Roman bronze vessel hoard studied for the first time

Newcastle University archaeologists have completed the first comprehensive study of the largest Roman bronze vessel hoard ever found in Britain, 160 years after it was discovered. The circumstances of its discovery were never documented and most of the hoard was tragically melted down by accident shortly after the find, so there are many unanswered questions about this exceptional grouping of late-Roman metalware.

As the story goes, enough copper-alloy vessels and iron tools to fill a “large sack” were found near Knaresborough in North Yorkshire sometime around 1860. The objects were sent to the iron foundry of one Thomas Gott in Knaresborough where the foreman mistook them for scrap metal and melted most of them down. In 1864, Gott donated eight vessels and fragments from two more to what would become the Yorkshire Museum. This first round of donations included a large fluted bowl almost 19 inches in diameter, three of four smaller bronze bowls of the Irchester form, a round dish and pieces of two strainers with handles. He donated the rest of the surviving hoard to the museum in 1876, the year before he died.

Today there are 31 surviving vessels, tools and fragments from the hoard in the permanent collection of the Yorkshire Museum. The lost pieces include several more 9-inch plates, several ovoid flat plates with handles with ornamented rims, fragments of other basins and plates, several bridle bits, a large number of iron nails and tools, among them what appeared to be a fire grate with four crossbars.

Gott kept whatever information he knew about the find site and discovery to himself. The research team did find a clue in his correspondence: that they had been found during the digging of a drain two miles north of Knaresborough. That makes the village of Farnham the likely spot, and real estate notices in the local paper at that time point to drainage work taking place in the marshy land of Low Hall just north of Farnham. Low Hall’s land manager, Frederick Hartley, was pals with Gott and they served together on the Knaresborough Improvements Commission. Hartley’s crew probably found the hoard in the marshy land of the Vale of Mowbray and he sent it to Gott, either as a favor or to make a few bucks on the side.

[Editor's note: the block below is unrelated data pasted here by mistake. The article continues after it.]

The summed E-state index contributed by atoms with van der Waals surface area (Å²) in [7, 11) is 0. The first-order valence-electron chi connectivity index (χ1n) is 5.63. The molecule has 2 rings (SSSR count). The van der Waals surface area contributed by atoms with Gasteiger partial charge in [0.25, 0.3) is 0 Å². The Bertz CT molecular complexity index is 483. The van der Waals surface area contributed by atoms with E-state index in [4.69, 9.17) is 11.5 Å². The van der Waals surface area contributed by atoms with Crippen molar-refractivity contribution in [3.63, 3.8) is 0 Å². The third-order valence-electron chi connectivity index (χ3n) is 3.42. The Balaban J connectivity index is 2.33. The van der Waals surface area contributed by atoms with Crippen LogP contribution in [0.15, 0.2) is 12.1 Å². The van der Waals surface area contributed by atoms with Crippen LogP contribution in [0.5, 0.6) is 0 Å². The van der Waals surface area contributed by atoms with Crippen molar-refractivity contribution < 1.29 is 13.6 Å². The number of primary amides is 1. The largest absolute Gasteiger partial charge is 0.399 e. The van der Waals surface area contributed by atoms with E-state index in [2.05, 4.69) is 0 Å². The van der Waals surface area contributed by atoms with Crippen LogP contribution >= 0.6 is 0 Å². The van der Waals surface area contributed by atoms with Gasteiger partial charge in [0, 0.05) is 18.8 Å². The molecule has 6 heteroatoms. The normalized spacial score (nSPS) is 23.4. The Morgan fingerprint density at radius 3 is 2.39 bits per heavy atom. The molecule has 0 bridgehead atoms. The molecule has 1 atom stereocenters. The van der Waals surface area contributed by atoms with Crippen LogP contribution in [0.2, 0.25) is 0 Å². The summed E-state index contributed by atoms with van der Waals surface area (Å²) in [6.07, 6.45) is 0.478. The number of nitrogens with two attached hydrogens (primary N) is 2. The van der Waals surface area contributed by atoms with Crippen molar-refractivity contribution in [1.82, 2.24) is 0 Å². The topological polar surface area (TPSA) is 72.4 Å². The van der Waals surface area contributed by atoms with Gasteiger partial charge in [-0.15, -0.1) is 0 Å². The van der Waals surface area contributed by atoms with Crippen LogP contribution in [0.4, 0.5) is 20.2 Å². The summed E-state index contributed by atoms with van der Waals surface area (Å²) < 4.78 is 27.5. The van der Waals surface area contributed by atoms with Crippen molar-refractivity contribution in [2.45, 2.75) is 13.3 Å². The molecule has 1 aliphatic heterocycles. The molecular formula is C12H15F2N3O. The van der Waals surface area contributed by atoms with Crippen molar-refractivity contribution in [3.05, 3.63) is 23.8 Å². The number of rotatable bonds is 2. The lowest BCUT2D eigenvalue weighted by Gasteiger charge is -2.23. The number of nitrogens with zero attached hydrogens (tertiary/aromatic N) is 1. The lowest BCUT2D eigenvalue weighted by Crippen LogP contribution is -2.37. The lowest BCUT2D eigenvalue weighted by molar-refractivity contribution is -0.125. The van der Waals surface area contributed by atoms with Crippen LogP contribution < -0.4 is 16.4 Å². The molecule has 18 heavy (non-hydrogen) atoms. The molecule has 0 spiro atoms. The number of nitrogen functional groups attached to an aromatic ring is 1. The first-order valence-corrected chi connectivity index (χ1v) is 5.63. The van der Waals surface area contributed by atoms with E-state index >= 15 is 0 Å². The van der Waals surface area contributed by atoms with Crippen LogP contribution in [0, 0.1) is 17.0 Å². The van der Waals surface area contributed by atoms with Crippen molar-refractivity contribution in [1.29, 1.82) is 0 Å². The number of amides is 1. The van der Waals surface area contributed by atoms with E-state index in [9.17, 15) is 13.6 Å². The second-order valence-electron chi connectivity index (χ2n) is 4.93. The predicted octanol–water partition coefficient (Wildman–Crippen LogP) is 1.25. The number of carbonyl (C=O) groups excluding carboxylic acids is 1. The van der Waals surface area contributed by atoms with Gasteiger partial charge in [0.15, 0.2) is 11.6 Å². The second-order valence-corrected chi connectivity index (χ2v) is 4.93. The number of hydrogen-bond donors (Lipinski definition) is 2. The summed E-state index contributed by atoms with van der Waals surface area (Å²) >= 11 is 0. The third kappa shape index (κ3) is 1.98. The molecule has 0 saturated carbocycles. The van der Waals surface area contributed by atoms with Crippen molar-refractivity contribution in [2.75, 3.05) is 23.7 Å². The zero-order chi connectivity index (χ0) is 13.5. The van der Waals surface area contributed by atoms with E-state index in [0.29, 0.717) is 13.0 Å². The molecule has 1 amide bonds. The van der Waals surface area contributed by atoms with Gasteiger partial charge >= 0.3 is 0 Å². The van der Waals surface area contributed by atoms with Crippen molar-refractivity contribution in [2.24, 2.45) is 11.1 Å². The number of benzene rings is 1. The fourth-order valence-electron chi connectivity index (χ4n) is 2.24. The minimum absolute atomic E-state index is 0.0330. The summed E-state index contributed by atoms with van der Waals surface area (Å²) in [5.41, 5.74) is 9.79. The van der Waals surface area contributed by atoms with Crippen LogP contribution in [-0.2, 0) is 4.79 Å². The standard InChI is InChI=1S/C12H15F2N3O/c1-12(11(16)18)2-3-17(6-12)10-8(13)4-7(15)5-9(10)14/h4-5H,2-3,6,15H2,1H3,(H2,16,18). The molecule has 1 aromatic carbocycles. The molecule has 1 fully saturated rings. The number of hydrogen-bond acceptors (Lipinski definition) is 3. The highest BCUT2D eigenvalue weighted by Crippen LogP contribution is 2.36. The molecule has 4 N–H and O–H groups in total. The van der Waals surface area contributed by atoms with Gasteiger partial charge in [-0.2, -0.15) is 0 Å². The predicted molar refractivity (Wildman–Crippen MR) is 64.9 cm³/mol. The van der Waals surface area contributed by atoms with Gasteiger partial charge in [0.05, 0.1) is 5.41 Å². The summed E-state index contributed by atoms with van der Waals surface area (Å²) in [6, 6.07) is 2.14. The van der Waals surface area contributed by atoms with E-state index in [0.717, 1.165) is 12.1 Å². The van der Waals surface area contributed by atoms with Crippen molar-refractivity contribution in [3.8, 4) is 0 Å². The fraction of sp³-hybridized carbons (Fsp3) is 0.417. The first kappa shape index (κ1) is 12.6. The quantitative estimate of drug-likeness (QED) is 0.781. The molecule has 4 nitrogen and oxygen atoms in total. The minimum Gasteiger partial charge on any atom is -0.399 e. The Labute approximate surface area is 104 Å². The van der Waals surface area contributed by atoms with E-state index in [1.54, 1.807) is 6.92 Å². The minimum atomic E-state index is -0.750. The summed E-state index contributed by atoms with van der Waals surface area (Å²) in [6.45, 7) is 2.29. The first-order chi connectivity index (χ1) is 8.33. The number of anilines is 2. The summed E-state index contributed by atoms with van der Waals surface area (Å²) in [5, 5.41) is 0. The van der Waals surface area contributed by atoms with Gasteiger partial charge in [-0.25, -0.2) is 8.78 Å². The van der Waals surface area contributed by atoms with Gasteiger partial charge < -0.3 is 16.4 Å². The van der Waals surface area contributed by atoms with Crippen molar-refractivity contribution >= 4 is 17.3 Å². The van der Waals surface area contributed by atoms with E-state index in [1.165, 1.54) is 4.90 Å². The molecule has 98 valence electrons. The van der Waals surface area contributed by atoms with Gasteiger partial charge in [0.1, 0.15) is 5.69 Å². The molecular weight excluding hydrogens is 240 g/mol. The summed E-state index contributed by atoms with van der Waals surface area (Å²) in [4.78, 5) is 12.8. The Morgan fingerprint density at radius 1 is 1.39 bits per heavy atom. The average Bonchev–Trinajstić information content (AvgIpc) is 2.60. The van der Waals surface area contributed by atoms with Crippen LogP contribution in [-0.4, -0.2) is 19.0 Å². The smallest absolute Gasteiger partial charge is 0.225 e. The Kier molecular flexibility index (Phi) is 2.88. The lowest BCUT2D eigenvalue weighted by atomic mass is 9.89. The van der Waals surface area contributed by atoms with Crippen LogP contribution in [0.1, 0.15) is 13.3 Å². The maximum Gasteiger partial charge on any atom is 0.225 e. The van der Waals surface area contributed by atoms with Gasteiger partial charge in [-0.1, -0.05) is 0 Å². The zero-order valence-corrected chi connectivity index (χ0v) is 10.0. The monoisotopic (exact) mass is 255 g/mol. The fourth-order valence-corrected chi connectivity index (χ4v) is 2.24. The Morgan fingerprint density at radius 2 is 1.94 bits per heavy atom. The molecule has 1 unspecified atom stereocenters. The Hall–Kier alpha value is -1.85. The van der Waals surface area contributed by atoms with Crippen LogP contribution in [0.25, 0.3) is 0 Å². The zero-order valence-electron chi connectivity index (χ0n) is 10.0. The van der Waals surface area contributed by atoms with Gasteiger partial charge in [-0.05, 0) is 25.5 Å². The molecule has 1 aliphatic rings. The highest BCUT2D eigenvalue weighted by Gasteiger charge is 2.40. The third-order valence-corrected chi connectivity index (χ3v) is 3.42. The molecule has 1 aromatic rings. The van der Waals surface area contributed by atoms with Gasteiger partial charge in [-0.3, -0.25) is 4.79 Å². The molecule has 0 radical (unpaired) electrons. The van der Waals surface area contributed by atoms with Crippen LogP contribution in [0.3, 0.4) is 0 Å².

During the Roman period, two important Roman roads ran through the Vale: Cade’s Road, which ran north-south on the eastern side, and Dere Street to the west, which was a significant route providing a connection to York and Hadrian’s Wall. Because of these connections, there were a number of wealthy Roman villas in the area and it is thought that the items in the collection may have come from one of these, or an affluent townhouse or settlement close by.

The Knaresborough Hoard is the only known example of a late Roman hoard of this type to be recovered from a bog or marsh in Britain.

The large fluted bowl is a unique find in the British Isles. Basins of this form and size are usually made of gold and silver. This is the first bronze one found in Britain. It also had a rest that it sat on for dinner service. This stand is also the only example of its kind discovered in Britain.

The research team say that many of the items were clearly meant to impress guests at the table when displaying or serving food as when polished, the bronze would have resembled gold and would have suggested a certain level of wealth.

By carrying out a portable X-ray fluorescence analysis the team were able to confirm the composition of ancient alloys and discovered that many of the items in the collection also showed signs of ancient repairs, reinforcing the fact they were made from a valuable material.

The study has been published in The Antiquaries Journal. The final publication is only available via institutional login or for purchase, alas, but the accepted version can be read in its entirety here (pdf).